What is trade finance in banking?
Trade finance in banking is something of a misnomer. It has very little to do with the actual finance of trade and everything to do with the facilitation of trade. In banking, trade finance is the facilitation of trade between two parties. In essence, the bank stands between the two parties on the one side guaranteeing payment for the goods shipped, while on the other requiring sufficient documentation from the supplier to ensure that the goods shipped are what was ordered.

Under that heading, Trade Finance, (genuine) cash management, Foreign Exchange, and asset finance and leasing are all put together and become part of the ancillary services offered by relationship managers.

It is a series of products use by almost every type of commercial customer which imports or exports. The most common forms of Trade Finance are collections and letters of credit.

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Slightly outmoded banking service where an exporter presents the documents

Cash Against Documents or Cash Against Acceptance

A collection is also termed as cash against documents or cash against acceptance. This is a slightly outmoded banking service where an exporter presents the documents (relevant to a shipment he has made) to his bank for onward forwarding to a bank (generally the importer’s bankers) in order to retain a level of security over the goods until they are either paid for or the importer accepts that he has a liability or obligation to pay at a date in the future.

Typically, under the terms of a commercial contract, the payment terms will be noted as “cash against documents”, and a list of documents will be listed. Once the shipment has been made, the necessary documents are presented to the exporters bank with instructions to send them to a bank overseas with a direction to release the goods once the importer has paid. If the terms of the commercial contract allow the importer credit terms, the instruction will be for the documents to be released against the acceptance by the importer of his liability to pay. It may be that the exporter will require the importer’s bank to add its “acceptance” to the bill of exchange which means that the bank guarantees payment.

Once that is done, the exporter is free to use the accepted bill of exchange as either collateral for facilities granted to him by his bank, or he can request the accepting bank to discount the bill and send him the proceeds directly. The accepting bank should have no issue with discounting its own acceptance since it has already confirmed that payment will be made.

This is a methodology in which trade finance genuinely means the finance of trade since the bank stands in the middle of the transaction providing finance to the exporter who can fund his business and the importer who gains time to sell the goods before he must pay.

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letters of Credit is a document issued by a bank for global trade finance

Letters of Credit

There is an even more common method that banks become involved in global trade finance and the is in the issue of Letters of Credit (L/C).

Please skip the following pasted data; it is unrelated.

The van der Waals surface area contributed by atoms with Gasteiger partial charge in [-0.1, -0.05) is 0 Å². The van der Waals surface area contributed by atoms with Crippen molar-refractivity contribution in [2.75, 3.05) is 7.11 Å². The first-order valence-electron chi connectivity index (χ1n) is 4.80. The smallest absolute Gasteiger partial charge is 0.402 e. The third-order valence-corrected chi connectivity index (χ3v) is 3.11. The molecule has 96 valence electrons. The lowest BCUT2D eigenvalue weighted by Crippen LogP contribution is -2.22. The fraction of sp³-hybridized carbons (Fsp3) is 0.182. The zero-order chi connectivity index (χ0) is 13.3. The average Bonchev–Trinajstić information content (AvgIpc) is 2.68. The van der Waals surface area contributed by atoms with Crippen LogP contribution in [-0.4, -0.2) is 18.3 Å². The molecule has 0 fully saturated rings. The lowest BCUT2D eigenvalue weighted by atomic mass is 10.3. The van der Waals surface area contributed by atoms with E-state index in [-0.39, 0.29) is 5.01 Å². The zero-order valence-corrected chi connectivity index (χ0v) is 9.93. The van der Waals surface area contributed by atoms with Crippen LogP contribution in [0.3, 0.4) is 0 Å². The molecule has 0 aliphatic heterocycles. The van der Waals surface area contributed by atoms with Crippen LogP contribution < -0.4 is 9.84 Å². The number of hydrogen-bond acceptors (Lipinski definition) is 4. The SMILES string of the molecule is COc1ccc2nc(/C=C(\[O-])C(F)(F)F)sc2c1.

A letter of Credit is a document issued by a bank which is governed by a set of uniform customs and practices issued by the International Chamber of Commerce.

A letter of credit can be revocable or irrevocable. An irrevocable L/C cannot be changed without the agreement of all parties and is the “standard” term nowadays. It can also be advised or confirmed. Under a confirmed L/C, a bank, generally in the country of the exporter “confirms” that if the documents required under the terms of the L/C are presented within the validity date they guarantee payment. This obviously places an element of risk upon the confirming bank who, irrespective of the underlying commercial transaction must deem the risk of the issuing bank acceptable.

If the bank in the exporter’s country does not add its confirmation then it is simply an advising bank. In this case it doesn’t guarantee payment and although it will check the documents against the L/C it will not make payment until the funds are received from the issuing bank who may or may not pay until they have physical sight of the documents. They generally rely on a confirmation from the advising bank that conforming documents have been presented.

There are several methods of financing international trade, the most common of which are invoice discounting and asset finance, that do not fall under what banks generally call trade finance.

The UK government provides advice and guidance on export trade finance as it is an area they are keen to promote.

CurrencyTransfer.com has produced several documents that can be found on our website that refer to aspects of trade finance.

Banks use trade finance as a catchall phrase that includes cash management, documentary collections and letters of credit as well as the foreign exchange transactions necessary to make payments between suppliers in different countries. You should consider every option when entering into a trade finance transaction. It does not always pay to have all your eggs in one basket. It may be more work to deal with a specialist trade finance company and a dedicated payments firm as well as your bank but it can be an ultimately more profitable experience.

About Alan Hill

Alan has been involved in the FX market for more than 25 years and brings a wealth of experience to his content. His knowledge has been gained while trading through some of the most volatile periods of recent history. His commentary relies on an understanding of past events and how they will affect future market performance.”